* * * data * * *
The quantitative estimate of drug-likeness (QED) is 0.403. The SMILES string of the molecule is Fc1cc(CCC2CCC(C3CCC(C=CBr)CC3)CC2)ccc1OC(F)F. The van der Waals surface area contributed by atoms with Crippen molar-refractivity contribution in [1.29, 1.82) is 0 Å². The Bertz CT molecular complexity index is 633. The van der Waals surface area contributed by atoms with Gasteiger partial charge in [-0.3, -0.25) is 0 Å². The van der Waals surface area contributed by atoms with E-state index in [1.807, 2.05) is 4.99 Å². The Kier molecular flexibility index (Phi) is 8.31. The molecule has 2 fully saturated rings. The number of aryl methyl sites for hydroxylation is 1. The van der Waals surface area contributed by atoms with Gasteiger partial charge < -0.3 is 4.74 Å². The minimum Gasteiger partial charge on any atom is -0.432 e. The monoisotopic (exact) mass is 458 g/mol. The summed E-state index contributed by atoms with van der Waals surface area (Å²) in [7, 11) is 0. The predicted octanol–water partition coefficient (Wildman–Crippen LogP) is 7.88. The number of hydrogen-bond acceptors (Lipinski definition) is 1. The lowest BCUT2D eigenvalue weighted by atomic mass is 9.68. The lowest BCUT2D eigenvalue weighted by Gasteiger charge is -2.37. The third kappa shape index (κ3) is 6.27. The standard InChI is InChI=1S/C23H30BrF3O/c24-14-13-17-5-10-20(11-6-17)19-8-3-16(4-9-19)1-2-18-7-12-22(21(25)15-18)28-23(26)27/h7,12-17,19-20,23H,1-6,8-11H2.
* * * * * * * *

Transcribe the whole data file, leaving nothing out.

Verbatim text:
The quantitative estimate of drug-likeness (QED) is 0.403. The SMILES string of the molecule is Fc1cc(CCC2CCC(C3CCC(C=CBr)CC3)CC2)ccc1OC(F)F. The van der Waals surface area contributed by atoms with Crippen molar-refractivity contribution in [1.29, 1.82) is 0 Å². The Bertz CT molecular complexity index is 633. The van der Waals surface area contributed by atoms with Gasteiger partial charge in [-0.3, -0.25) is 0 Å². The van der Waals surface area contributed by atoms with E-state index in [1.807, 2.05) is 4.99 Å². The Kier molecular flexibility index (Phi) is 8.31. The molecule has 2 fully saturated rings. The number of aryl methyl sites for hydroxylation is 1. The van der Waals surface area contributed by atoms with Gasteiger partial charge < -0.3 is 4.74 Å². The minimum Gasteiger partial charge on any atom is -0.432 e. The monoisotopic (exact) mass is 458 g/mol. The summed E-state index contributed by atoms with van der Waals surface area (Å²) in [7, 11) is 0. The predicted octanol–water partition coefficient (Wildman–Crippen LogP) is 7.88. The number of hydrogen-bond acceptors (Lipinski definition) is 1. The lowest BCUT2D eigenvalue weighted by atomic mass is 9.68. The lowest BCUT2D eigenvalue weighted by Gasteiger charge is -2.37. The third kappa shape index (κ3) is 6.27. The standard InChI is InChI=1S/C23H30BrF3O/c24-14-13-17-5-10-20(11-6-17)19-8-3-16(4-9-19)1-2-18-7-12-22(21(25)15-18)28-23(26)27/h7,12-17,19-20,23H,1-6,8-11H2.